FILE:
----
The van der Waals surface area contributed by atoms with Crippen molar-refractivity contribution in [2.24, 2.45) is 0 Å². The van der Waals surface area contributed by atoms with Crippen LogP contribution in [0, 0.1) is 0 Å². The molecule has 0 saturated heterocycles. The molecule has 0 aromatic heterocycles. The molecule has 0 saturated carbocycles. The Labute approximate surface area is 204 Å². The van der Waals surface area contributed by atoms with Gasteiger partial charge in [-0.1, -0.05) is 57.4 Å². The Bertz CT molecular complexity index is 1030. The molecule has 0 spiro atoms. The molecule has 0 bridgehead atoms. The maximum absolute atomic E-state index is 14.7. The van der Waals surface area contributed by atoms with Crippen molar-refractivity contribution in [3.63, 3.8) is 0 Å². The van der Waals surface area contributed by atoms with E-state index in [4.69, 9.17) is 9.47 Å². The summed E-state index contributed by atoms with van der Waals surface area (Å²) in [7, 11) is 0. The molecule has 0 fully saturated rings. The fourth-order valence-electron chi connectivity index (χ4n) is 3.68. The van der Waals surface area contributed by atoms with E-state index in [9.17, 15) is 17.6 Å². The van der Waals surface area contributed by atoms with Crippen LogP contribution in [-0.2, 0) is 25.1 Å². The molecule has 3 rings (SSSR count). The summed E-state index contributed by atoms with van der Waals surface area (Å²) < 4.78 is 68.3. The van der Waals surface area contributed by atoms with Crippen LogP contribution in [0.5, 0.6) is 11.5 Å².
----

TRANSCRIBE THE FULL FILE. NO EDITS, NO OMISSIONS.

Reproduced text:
The van der Waals surface area contributed by atoms with Crippen molar-refractivity contribution in [2.24, 2.45) is 0 Å². The van der Waals surface area contributed by atoms with Crippen LogP contribution in [0, 0.1) is 0 Å². The molecule has 0 saturated heterocycles. The molecule has 0 aromatic heterocycles. The molecule has 0 saturated carbocycles. The Labute approximate surface area is 204 Å². The van der Waals surface area contributed by atoms with Gasteiger partial charge in [-0.1, -0.05) is 57.4 Å². The Bertz CT molecular complexity index is 1030. The molecule has 0 spiro atoms. The molecule has 0 bridgehead atoms. The maximum absolute atomic E-state index is 14.7. The van der Waals surface area contributed by atoms with Crippen molar-refractivity contribution in [3.63, 3.8) is 0 Å². The van der Waals surface area contributed by atoms with E-state index in [4.69, 9.17) is 9.47 Å². The summed E-state index contributed by atoms with van der Waals surface area (Å²) in [7, 11) is 0. The molecule has 0 fully saturated rings. The fourth-order valence-electron chi connectivity index (χ4n) is 3.68. The van der Waals surface area contributed by atoms with E-state index in [9.17, 15) is 17.6 Å². The van der Waals surface area contributed by atoms with Crippen LogP contribution in [-0.2, 0) is 25.1 Å². The molecule has 3 rings (SSSR count). The summed E-state index contributed by atoms with van der Waals surface area (Å²) < 4.78 is 68.3. The van der Waals surface area contributed by atoms with Crippen LogP contribution in [0.5, 0.6) is 11.5 Å².